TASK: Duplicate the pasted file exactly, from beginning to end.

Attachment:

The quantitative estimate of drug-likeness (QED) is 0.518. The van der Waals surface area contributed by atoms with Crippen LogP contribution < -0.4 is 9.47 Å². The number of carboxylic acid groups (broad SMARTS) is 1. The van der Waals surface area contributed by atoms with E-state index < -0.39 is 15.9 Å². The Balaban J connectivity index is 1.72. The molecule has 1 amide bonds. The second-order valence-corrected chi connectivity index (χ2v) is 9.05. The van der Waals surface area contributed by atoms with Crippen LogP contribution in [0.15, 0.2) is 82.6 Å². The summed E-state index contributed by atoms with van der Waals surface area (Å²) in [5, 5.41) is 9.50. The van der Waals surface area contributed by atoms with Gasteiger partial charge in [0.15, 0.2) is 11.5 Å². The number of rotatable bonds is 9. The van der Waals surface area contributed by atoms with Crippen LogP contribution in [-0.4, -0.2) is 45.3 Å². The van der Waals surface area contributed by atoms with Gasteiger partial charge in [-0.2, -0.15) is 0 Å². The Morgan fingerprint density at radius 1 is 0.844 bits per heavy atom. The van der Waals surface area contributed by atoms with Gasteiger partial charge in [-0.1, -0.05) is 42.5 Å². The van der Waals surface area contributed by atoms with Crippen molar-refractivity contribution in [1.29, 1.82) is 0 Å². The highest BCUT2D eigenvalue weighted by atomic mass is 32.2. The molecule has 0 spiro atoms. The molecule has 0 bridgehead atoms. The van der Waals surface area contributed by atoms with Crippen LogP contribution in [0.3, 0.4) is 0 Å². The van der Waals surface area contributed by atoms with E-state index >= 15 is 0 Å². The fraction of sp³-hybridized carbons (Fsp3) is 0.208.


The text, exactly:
The quantitative estimate of drug-likeness (QED) is 0.518. The van der Waals surface area contributed by atoms with Crippen LogP contribution < -0.4 is 9.47 Å². The number of carboxylic acid groups (broad SMARTS) is 1. The van der Waals surface area contributed by atoms with E-state index < -0.39 is 15.9 Å². The Balaban J connectivity index is 1.72. The molecule has 1 amide bonds. The second-order valence-corrected chi connectivity index (χ2v) is 9.05. The van der Waals surface area contributed by atoms with Crippen LogP contribution in [0.15, 0.2) is 82.6 Å². The summed E-state index contributed by atoms with van der Waals surface area (Å²) in [5, 5.41) is 9.50. The van der Waals surface area contributed by atoms with Gasteiger partial charge in [0.15, 0.2) is 11.5 Å². The number of rotatable bonds is 9. The van der Waals surface area contributed by atoms with Crippen LogP contribution in [-0.4, -0.2) is 45.3 Å². The van der Waals surface area contributed by atoms with Gasteiger partial charge in [-0.2, -0.15) is 0 Å². The Morgan fingerprint density at radius 1 is 0.844 bits per heavy atom. The van der Waals surface area contributed by atoms with Gasteiger partial charge in [-0.1, -0.05) is 42.5 Å². The van der Waals surface area contributed by atoms with Crippen molar-refractivity contribution in [1.29, 1.82) is 0 Å². The highest BCUT2D eigenvalue weighted by atomic mass is 32.2. The molecule has 0 spiro atoms. The molecule has 0 bridgehead atoms. The van der Waals surface area contributed by atoms with Crippen LogP contribution in [0.3, 0.4) is 0 Å². The van der Waals surface area contributed by atoms with E-state index >= 15 is 0 Å². The fraction of sp³-hybridized carbons (Fsp3) is 0.208.